Takatāpui is a Māori word, historically meaning 'intimate companion of the same sex'. The term was reclaimed in the 1980s and used by individuals who were gay, lesbian, bisexual, transgender, intersex or part of the rainbow community.
The use of 'takatāpui' as an identity is a response to western ideas of sex, sexuality and gender, and emphasises one's identity as Māori as inextricably linked to their gender identity or sexuality.
In the early 2000s, scholars discovered that one of the classic and earliest accounts of Māori beliefs (Nga Tama a Rangi by Wī Maihi Te Rangaikāheke, 1849), recounted Tūtānekai referring to his best friend Tiki as 'hoa takatāpui'. It is said that during a period of separation from Tiki, Tūtānekai said to his father, "I am dying for love for my friend, for my takatāpui, my beloved, for Tiki".
Takatāpui: Part of the Whānau
Learn the history of the term 'takatāpui' as well as the key elements that make up takatāpui identity. This resource is for takatapui, their whānau and communities, and shares stories and information about identity, wellbeing and suicide prevention.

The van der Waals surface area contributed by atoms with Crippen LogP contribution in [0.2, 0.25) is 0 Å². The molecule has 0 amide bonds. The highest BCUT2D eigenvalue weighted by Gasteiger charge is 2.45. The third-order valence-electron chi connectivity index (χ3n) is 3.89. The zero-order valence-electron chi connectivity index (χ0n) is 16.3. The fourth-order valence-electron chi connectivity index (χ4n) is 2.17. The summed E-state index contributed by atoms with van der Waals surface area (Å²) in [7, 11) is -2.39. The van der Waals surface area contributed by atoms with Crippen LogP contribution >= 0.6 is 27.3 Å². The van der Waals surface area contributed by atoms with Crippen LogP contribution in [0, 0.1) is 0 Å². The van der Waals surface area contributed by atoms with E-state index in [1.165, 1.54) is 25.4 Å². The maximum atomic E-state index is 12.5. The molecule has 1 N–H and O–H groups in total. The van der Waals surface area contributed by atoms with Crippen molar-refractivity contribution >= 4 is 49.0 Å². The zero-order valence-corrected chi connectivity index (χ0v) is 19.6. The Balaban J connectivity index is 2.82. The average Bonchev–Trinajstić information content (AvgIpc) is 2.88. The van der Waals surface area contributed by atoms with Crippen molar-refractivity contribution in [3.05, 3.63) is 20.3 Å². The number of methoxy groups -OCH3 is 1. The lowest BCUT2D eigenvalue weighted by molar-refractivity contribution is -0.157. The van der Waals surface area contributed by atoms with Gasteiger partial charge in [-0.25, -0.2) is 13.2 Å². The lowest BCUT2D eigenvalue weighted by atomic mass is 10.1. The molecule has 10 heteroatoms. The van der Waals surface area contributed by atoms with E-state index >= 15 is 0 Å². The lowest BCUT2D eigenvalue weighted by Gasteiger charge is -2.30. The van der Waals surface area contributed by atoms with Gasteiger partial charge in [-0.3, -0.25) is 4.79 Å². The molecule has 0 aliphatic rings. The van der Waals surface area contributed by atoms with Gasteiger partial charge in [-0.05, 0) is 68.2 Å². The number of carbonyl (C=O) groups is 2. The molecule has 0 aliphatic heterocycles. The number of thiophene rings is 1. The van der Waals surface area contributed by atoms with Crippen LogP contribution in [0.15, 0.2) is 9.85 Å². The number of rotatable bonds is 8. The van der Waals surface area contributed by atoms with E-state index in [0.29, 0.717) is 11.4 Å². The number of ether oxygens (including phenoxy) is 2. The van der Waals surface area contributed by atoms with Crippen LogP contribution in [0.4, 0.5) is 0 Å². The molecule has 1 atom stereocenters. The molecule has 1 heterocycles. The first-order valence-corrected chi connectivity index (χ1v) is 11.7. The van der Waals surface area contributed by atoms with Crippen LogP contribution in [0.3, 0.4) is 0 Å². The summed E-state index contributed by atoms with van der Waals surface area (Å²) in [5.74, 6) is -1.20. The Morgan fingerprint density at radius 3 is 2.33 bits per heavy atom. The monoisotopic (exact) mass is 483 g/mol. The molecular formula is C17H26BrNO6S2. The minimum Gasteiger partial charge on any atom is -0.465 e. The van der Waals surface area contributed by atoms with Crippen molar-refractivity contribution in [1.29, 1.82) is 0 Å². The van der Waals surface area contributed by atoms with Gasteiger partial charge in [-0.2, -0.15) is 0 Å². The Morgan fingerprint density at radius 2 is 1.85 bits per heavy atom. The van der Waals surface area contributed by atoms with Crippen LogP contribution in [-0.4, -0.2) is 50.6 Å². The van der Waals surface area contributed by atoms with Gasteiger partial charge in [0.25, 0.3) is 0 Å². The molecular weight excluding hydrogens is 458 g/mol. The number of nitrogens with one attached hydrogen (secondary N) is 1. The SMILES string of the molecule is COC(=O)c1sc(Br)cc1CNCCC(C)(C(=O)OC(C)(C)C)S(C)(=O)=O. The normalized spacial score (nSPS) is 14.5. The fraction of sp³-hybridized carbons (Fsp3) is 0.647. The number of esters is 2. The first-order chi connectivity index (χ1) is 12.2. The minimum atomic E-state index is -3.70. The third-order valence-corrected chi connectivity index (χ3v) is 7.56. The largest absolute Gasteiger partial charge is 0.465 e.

Takatāpui: Part of the Whānau (Video Resource)
This video is part of a resource for takatāpui, their whānau and communities, sharing stories and information about identity, wellbeing and suicide prevention.
It Was a Revolution
An article describing the reclamation of Takatāpui identities in Māori communities.
More Than Four
More Than Four is a new video and poster resource from InsideOUT, exploring the identities and experiences of and beyond ‘LGBT’ identities.
Takatāpui - Over the Rainbow
An online resources about the history of Maori culture and how it has traditionally included and celebrated people of all genders, and their relationships to people of any gender. Maori culture includes all Maori people.
Tīwhanawhana is a takatāpui community group based in Wellington that welcomes people of diverse sexualities and gender identity.
Friends & Whānau
Growing Up Takatāpui: Whānau Journeys
Interviews with seven takatāpui rangatahi and their whānau inform this resource about the journey to and the importance of whānau support in a takatāpui young person's life.
Stories from Takatāpui
He Kākano Ahau
This short documentary utilises English and te reo Māori to tell an intensely personal story of a courageous wahine (woman) fighting to be heard.
Bang! Season 2 Episode 6: Takatāpui
Podcast: Meet non-binary Auckland teenager Kahi and their whānau, and hear what sex, sexuality and gender identity looked like in Te Ao Māori before Pākehā arrived